Prostheses

Prostheses

Defects in shape, structure, color, or position of the teeth can lead to esthetic concerns. An advanced caries or a traumatic tooth structure loss may not be possible to treat with filling. Noneruption of a tooth due to developmental reasons or receding of the tooth due to medical causes, leads to gaps (diastema) in the mouth.Those gaps cause poor esthetic appearance as well as:


    •      Difficulty in eating
    •      Difficulty in speech (inability to pronounce letters accurately)
    •      Psychological problems (shyness, loss of self-confidence, restraining oneself from laughing)
    •      Further deterioration of oral health (repositioning, abrasion of teeth; caries etc..)
    •      Pain, sound, and movement disorder in TMJ (Temporomandibular joint disorder)
    •      General health problems (gastric diseases and nutritional deficiencies due to failure to efficiently grind foods)
Prosthetic dental treatment combines medicine and art in order to bring solutions to the cosmetic and functional requirements of people for treatment and rehabilitation.

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Removable Prostheses (Dentures)

In cases where there are wide gaps of missing teeth that can not provide support, removable prostheses are used. If there are teeth that can be used as support, it is called as partial prosthesis; if there are no teeth left, then it is called total prosthesis. Partial prostheses (denture) are supported by teeth and tissues. In order to use tooth support, clasps are attached to the supportive tooth. Tissue support is provided by the surface that prosthesis is placed on. Thus, the force is distributed to the tooth and tissues.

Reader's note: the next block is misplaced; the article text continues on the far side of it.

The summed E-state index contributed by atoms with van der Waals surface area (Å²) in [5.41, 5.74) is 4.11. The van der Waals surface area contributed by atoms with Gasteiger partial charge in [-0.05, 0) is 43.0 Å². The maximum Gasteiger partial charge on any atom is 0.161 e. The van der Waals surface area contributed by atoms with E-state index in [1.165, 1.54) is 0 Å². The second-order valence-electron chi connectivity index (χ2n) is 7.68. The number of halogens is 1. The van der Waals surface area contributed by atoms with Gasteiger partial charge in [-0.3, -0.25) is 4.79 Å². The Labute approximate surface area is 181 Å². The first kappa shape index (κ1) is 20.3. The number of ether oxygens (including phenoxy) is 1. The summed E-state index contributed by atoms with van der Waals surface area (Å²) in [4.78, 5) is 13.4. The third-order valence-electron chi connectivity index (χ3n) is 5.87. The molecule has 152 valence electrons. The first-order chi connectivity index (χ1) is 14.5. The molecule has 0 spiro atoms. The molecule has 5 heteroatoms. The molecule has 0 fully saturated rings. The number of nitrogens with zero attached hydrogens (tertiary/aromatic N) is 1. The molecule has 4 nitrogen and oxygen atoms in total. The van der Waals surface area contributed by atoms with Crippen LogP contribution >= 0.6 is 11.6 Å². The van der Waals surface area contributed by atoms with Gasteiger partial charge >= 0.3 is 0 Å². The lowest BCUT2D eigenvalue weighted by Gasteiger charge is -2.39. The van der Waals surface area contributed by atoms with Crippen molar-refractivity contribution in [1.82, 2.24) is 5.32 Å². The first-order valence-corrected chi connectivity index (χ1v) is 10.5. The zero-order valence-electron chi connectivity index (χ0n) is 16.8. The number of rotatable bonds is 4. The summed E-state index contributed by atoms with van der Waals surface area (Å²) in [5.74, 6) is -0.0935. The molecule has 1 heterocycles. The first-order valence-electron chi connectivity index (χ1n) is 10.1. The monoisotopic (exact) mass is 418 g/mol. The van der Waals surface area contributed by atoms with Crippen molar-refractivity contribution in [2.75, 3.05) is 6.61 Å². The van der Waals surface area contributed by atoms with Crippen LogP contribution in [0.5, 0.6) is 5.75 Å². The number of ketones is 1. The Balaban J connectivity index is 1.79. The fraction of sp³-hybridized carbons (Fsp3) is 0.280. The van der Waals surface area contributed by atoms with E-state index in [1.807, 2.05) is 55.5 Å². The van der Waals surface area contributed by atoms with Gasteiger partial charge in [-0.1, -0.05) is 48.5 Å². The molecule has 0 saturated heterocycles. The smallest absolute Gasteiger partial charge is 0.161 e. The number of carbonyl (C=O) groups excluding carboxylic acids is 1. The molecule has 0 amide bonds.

11Removable Partial Prostheses (Dentures)

Removable partial dentures are employed when there is a lack of required supportive teeth. They are teeth/tissue supported prosthetic practices. In order to use tooth support, clasps are attached to the supportive tooth. Tissue support is provided by the surface that prosthesis is placed on. Thus, the force is distributed to the tooth and tissues.

Precision Attachment Prostheses

Clasps of the removable partial entures may disturb anterior teeth. Moreover, in teeth with inadequate gingival health, the force applied by the clasp may lead to tooth loss. In such cases, the force to be applied on one tooth can be distributed over others by bonding the teeth to each other. Metal clasps may cause damage and abrasion on healthy teeth. Precision attachment prostheses provide support to the diastemas by removable dentures, whereas the color, shape, and position problems of the present teeth in the mouth are corrected with fixated prostheses. Supportive teeth are prepared. While making fixed crowns, precision attachments are placed into the areas close to the gaps. Thus, an esthetic appearance is obtained with no visible clasps on the crown.

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Fixed Prosthesis (Denture)

Prostheses that are bonded permanently on a tooth which are structured and built after models prepared in compliance with the measurements and examinations carried out beforehand.
Disadvantages of Fixed Dentures
    •      Bone loss develops in sites where natural teeth are lost.
    •      Requires preparation of healthy adjacent teeth to support the bridges